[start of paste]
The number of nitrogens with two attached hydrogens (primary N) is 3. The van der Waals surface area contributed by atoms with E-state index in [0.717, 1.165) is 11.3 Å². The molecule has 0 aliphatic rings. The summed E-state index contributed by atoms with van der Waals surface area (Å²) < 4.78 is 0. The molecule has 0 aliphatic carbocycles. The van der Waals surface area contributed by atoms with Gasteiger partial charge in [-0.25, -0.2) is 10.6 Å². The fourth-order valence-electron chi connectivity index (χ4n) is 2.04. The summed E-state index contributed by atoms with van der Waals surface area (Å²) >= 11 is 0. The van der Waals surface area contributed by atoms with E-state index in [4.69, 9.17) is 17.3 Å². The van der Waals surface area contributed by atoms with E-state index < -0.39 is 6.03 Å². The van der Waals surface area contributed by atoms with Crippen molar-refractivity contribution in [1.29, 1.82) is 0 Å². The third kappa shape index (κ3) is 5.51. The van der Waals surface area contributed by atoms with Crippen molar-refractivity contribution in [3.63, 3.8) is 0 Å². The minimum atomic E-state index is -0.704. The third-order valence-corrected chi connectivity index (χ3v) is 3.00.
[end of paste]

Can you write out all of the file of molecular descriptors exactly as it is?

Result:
The number of nitrogens with two attached hydrogens (primary N) is 3. The van der Waals surface area contributed by atoms with E-state index in [0.717, 1.165) is 11.3 Å². The molecule has 0 aliphatic rings. The summed E-state index contributed by atoms with van der Waals surface area (Å²) < 4.78 is 0. The molecule has 0 aliphatic carbocycles. The van der Waals surface area contributed by atoms with Gasteiger partial charge in [-0.25, -0.2) is 10.6 Å². The fourth-order valence-electron chi connectivity index (χ4n) is 2.04. The summed E-state index contributed by atoms with van der Waals surface area (Å²) >= 11 is 0. The van der Waals surface area contributed by atoms with E-state index in [4.69, 9.17) is 17.3 Å². The van der Waals surface area contributed by atoms with E-state index < -0.39 is 6.03 Å². The van der Waals surface area contributed by atoms with Crippen molar-refractivity contribution in [1.29, 1.82) is 0 Å². The third kappa shape index (κ3) is 5.51. The van der Waals surface area contributed by atoms with Crippen molar-refractivity contribution in [3.63, 3.8) is 0 Å². The minimum atomic E-state index is -0.704. The third-order valence-corrected chi connectivity index (χ3v) is 3.00.